Willys marketed the first CJs to agriculture and industry as a “do-it-all” vehicle.   The versatility of the vehicle prompted Willys to call it “The Universal Jeep”.  Of course, the “Universal Jeep” is more commonly known as the “CJ2A”.  According to marketing literature from 1946, the “Universal Jeep” (which was geared lower than its military siblings) could tow a 10,000 lbs trailer.  A promotional photo taken in July 1945 shows a CJ2A towing a 9,400 lbs trailer full of hay bails.  A CJ2A weighs about 2,200 lbs and was rated to get about 20 miles per gallon (driving at 35 to 40 mph).  In 1946, a new CJ2A cost $1,195 (a price set by the Office of Price Administration; a government organization created to prevent inflation during the war).


Willys Overland manufactured over 200,000 CJ2As before production of the model ended in 1949.  However, a variation of the CJ2A remained in production in the U.S. until 1964 (see CJ3A, CJ3B and DJ).  Under licence from Willys, variations continued to be manufactured in Europe, Asia, Central America and South American well into the 1970’s.  Mahindra (India) produced a version of the CJ3B in the 1980’s.  Mitsubishi (Japan) produced a version as late as 1995.  No bad for a vehicle designed in 1940!


I purchased this jeep in 2004.  When I bought it the odometer read just over 32,000 miles.  People who are familiar with early CJs (former owners and jeep mechanics) have indicated to me that the mechanical condition of the jeep is correct for the mileage.   The olive drab paint with white star on the hood was added by a previous owner.   This Jeep was originally “Harvest Tan” with “Sunset Red” wheels.  The grey “naugahyde” seat covers have been replaced with original style reproduction covers using the original seat pans, springs and hardware.  The original canvas top (which was olive drab) is long gone.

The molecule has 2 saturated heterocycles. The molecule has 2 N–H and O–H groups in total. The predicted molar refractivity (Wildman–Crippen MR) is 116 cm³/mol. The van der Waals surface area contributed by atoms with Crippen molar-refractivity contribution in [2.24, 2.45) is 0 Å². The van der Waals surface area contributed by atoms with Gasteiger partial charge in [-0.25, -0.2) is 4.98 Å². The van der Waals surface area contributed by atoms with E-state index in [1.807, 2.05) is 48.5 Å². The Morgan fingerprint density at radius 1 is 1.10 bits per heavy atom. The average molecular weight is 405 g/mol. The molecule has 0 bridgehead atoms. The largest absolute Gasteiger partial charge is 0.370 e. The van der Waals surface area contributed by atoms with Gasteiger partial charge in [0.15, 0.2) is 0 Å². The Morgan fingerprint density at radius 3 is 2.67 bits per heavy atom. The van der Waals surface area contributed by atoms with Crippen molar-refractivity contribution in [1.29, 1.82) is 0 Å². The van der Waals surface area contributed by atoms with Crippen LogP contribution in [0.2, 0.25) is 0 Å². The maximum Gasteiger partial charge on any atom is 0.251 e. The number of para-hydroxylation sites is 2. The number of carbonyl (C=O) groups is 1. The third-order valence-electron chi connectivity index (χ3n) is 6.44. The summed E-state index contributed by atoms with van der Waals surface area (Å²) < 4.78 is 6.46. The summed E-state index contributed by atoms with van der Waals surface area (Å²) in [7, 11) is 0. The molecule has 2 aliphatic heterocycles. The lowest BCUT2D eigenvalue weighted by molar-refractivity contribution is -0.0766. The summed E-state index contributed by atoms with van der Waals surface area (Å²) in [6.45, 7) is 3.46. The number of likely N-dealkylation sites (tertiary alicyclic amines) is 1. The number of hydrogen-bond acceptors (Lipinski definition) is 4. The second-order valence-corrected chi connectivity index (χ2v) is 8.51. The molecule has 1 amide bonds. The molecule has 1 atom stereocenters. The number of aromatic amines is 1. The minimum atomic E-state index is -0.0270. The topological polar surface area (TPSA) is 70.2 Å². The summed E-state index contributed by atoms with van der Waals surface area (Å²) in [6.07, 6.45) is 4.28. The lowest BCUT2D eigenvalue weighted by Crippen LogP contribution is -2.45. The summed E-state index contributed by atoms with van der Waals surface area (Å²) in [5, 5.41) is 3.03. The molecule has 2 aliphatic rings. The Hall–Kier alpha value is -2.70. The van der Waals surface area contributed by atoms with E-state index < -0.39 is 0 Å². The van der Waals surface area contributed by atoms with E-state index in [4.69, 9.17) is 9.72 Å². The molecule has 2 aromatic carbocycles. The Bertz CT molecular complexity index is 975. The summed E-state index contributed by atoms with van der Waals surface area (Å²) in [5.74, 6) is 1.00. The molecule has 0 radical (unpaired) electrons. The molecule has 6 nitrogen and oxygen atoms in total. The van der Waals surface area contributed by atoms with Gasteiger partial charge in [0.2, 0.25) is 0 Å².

So far, this jeep has had a mechanical restoration (new wires, exhaust, fuel system and brakes).  It runs and drives great.  True to it’s reputation, it is smooth running and very reliable.   Its off-road performance is second to no other vehicle; antique or modern.  A “frame off restoration” could be in it’s future, but the usual things are holding up that process; space, time and money.   Right now the jeep serves as a “time capsule” of American engineering, and a very entertaining weekend ride.  It never fails to generate a smile, or a story, from the people I meet when I go for a drive.  It is, more than any other vehicle, a true American icon.


For more on the history of the CJ2A, and the other vehicles in the Jeep family, visit The CJ2A Page.  


A short video produced by the UAW (United Auto Workers) on the history of the development of the jeep can be found at this link:  http://www.wgte.org/wgte/item.asp?item_id=996  (Please email me if this link no longer works.)


Do you have “an early CJ”?  Send me a note.  I’d be glad to hear from you.



Need parts for your jeep?  I’ve been very satisfied with Walck’s 4WD in Bowmanstown, PA.